Barclays’s Shares Rise
Barclays shares are up 20 percent this year, while the Bloomberg Europe Banks and Financial Services Index has risen 2 percent. Barclays closed yesterday in London at 211 pence, valuing the lender at 25.8 billion pounds.
“Barclays can’t meet their return on equity target until Barclays Capital does,” said Chirantan Barua, an analyst at Sanford Bernstein Research in London with an outperform rating on Barclays and a 360 pence target price. “Barclays Capital can’t make the target with a 45 percent compensation-to-net-income ratio. The expense ratio needs to be brought down. Pay people less or take out capacity. I think BarCap has 15 percent excess capacity.”
Diamond will probably keep his 24,000 investment banking employees in anticipation of business improving and try to take market share from competitors while lowering banker pay, Barua said. “We’ve hardly seen any wage inflation in investment banking so it shouldn’t be a very hard task,” he said.
Barclays’s board last week tried to quell shareholder dissent by tying Diamond’s pay to his ability to improve profit. Diamond and Finance Director Chris Lucas, 51, will lose 50 percent of their deferred bonuses for 2011 if return on equity doesn’t exceed the cost of equity within three years, the lender said. Diamond received a 2.7 million-pound bonus in stock and Lucas 1.8 million pounds. Barclays’s cost of equity was 11.5 percent, according to the 2011 annual report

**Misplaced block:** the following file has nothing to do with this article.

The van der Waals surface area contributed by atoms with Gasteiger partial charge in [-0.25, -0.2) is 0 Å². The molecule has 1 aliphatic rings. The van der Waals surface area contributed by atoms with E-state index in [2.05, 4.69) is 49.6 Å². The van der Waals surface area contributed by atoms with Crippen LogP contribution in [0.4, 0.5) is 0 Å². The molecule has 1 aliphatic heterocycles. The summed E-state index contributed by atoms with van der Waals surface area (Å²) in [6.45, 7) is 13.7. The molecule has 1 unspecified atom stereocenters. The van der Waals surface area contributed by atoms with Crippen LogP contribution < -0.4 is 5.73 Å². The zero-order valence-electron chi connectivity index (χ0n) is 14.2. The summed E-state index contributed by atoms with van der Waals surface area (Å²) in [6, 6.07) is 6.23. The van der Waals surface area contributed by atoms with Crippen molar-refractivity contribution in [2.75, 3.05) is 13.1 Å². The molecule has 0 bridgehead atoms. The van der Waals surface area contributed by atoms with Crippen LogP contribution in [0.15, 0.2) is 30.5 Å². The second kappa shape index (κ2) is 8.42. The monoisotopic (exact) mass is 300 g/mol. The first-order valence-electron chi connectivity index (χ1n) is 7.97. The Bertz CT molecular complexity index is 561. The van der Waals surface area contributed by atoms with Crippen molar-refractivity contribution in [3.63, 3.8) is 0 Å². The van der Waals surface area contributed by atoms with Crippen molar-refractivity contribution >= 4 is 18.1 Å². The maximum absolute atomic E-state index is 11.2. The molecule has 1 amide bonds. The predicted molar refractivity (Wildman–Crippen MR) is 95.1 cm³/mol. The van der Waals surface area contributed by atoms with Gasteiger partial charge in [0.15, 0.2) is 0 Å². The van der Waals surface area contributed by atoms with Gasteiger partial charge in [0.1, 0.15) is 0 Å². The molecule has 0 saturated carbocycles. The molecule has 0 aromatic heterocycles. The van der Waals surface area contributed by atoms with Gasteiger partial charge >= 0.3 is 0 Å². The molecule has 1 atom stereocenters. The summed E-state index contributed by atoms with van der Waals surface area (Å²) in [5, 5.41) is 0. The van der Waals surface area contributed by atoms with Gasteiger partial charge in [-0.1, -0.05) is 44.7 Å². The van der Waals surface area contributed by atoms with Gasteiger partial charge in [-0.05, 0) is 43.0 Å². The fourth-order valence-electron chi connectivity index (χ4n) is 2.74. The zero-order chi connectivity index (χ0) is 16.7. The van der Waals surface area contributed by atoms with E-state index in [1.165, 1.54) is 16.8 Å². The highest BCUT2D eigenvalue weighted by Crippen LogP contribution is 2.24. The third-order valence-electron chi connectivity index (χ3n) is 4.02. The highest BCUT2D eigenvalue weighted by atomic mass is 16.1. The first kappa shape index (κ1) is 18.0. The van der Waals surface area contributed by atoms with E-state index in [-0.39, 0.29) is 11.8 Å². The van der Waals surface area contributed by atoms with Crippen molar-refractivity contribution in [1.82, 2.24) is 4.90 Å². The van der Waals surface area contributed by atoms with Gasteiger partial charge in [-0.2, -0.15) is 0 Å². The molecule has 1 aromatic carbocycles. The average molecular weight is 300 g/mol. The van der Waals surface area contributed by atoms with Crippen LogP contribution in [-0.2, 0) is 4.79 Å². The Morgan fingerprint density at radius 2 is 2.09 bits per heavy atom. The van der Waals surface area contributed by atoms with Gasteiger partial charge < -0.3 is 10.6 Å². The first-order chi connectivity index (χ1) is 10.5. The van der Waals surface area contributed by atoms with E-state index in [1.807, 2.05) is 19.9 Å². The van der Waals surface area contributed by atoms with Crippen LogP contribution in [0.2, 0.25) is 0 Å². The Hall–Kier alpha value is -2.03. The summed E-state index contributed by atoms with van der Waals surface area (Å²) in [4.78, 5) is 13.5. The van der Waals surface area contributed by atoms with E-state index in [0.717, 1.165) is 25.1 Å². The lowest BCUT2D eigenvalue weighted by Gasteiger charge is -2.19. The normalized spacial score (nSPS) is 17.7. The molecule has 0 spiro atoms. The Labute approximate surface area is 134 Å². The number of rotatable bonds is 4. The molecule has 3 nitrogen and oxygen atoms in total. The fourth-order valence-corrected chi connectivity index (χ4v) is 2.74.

Barclays is ranked fourth in mergers and acquisitions deals this year, with 21 percent of the advisory market, according to data compiled by Bloomberg. A Barclays spokesman declined to comment.
“In the first quarter, I’m expecting Barclays investment bank revenue to be better than market expectations,” said Ian Gordon, an Investec Bank Plc analyst who rates the bank a buy. “I’m expecting that to drive overall profits ahead of expectations.”
Citigroup Inc. analyst Andrew Coombs estimated in a note to investors yesterday that investment banking operating profit rose 19 percent to 1.59 billion pounds in the first quarter from a year earlier.
‘Best in Class’
“We believe BarCap will emerge as the ‘best-in-class’ European investment banking franchise over time, taking the mantle currently held by Deutsche Bank,” Lim said a note to investors on April 23. The investment banking unit was the most profitable in Europe in the second half by return on risk-weighted assets, he said.